What you get for $1,150 a month at Prince and Sullivan, New York City, 2007-2009.
After a week of looking I found a second apartment, at Prince and Sullivan. The block was pleasant enough. There were little shops selling cold cuts, coffee beans and fresh mozzarella cheese. One block away was a bakery that sold some of the most delicious bread that I have ever tasted. Across the street was a convent. If it hadn’t been for the lights turning on and off at night I never would have known that there were nuns in there.
If I had any doubts that this environment would provide sufficient local data for me to represent that I had tasted the transcendentally authentic idea of New York, they disappeared when the Haddad’s trailers rolled up outside my building’s door to film “New York, I Love You,” a romantic comedy. Though the film was based on people around my age living on the same block of the same city, they did not, alas, ask to use my apartment. The apartment was a complete apartment. It had walls, a door with a lock, a roof, a kitchen, windows, and shower. There was even a toilet, located a few steps down the public hallway, behind a second locked door to which I held the only key. But these elements (except for the toilet) had been compressed into two hundred square feet, slightly less than the size of my childhood bedroom. You stepped out of the shower into the kitchen, which was also the office. For a while I slept on a pad on the floor, which I would roll up in the morning to make a living room. Then I slept on a cot. Then, when I had trouble sleeping over the last few months, I moved some books into storage to make room for a small bed.
Fifty years ago my apartment had been the childhood bedroom of Dorothy, a chatty woman in her late sixties who worked for the state courts. Dorothy lived on the first floor, immediately inside the vestibule. The building had no doorman—it was an old tenement with a buzzer and a single narrow hallway leading past two doors—so everyone passed Dorothy’s apartment every time they were coming or going. We soon developed a neighborly friendship. When Dorothy saw me leave with a suitcase she’d ask me about the trip I was taking. When we happened to arrive home at the same time, I’d help her carry her motorized, two-wheeled scooter up the stairs. She lent me a bread knife and a platter for a party. She advised me on illegal subletting. She warned me not to get friendly with the guys on the top floor. They were Mexican, and these Mexicans tended to steal. She told me this last nugget in a whisper, then pointed to the intercom on the hallway wall. “Sssshh,” she mouthed. “They can hear us.” She twirled her finger around a cone made of air.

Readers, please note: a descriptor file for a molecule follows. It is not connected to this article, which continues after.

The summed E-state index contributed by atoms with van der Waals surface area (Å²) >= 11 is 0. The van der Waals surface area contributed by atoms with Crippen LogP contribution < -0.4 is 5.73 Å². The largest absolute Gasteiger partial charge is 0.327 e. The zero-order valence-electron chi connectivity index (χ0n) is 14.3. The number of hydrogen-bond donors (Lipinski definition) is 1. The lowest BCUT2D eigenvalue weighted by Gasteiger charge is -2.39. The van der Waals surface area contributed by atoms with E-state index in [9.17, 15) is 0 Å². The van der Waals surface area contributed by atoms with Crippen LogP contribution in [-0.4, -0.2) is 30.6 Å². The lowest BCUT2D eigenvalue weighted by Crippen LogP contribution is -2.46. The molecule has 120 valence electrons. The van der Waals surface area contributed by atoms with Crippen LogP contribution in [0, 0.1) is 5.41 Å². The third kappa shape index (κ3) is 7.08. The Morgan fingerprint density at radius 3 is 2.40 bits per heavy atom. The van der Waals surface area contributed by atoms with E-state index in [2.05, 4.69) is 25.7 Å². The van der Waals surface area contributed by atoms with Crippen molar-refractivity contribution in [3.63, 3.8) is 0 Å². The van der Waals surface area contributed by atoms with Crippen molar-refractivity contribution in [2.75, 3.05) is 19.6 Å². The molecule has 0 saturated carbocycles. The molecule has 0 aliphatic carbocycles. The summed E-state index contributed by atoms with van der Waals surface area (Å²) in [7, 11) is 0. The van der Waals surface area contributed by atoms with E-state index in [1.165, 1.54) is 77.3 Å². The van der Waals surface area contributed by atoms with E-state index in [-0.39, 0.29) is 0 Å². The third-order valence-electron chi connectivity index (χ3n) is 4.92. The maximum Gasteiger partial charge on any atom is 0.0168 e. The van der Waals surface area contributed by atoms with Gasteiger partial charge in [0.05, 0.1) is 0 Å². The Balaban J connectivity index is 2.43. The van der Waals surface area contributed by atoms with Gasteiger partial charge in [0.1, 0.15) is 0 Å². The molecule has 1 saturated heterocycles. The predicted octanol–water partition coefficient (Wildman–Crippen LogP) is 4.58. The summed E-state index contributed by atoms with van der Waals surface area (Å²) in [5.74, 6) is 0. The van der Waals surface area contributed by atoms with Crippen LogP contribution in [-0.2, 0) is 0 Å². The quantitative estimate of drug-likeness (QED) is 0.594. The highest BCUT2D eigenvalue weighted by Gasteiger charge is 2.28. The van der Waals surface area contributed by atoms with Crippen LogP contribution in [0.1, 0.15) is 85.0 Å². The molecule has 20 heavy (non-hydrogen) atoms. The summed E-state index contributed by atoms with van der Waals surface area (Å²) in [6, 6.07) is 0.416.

It took a few months for me to turn into one of my other neighbors, who, without exception, sought to keep contact with Dorothy to a minimum. “Hey Dorothy,” I would say, then deafen myself to her reply as my back receded down the hall towards the stairs. Two years passed. I would still carry her scooter in from the street. Her unseen hand would still buzz me in as I fumbled for my keys.
On the last day as I was moving out, Dorothy invited me into her apartment. “It’s a shame that you’re leaving,” she said. “You’ve always been so nice. Please come in. I’ve been waiting to tell you a secret.”
Her apartment was much larger than mine. I did not need to ask to know that her rent was less than $1,150. She showed me her grown son’s old bedroom. There were pictures of him on the walls. The view of the street was blocked by many leafy plants, and an old record player played the Rolling Stones.
The door was closed but Dorothy continued to speak in a low voice, just above a whisper. “Do you see that?” She pointed to an oily spot on the floor. It was about the size of a quarter. “Chemicals. Poison. It comes in through the ceiling. They drip it on me. They’ve been trying to get me out of the building for years.”
She said that she wanted to write a book about it. I said that she should. She said that I should help her. I said that I had my hands full trying to help myself. I asked her whether she’d told anyone else. She had told many people, she said. No one believed her.
“Why not?” I asked.
“The helicopters,” she said. “You’ve seen them, haven’t you? They fly over the city and spray the chemicals on everyone. People get used to it.”
“What’s in the chemicals?” I asked.
I wanted her to say “loneliness.” She said she didn’t know.
This story was first published in the booklet “Teen Sex Energy / Land Money Power,” which can be purchased from Book Thug Nation, Spoonbill and Sugartown, McNally Jackson, St. Mark’s Bookshop, or firstname.lastname@example.org.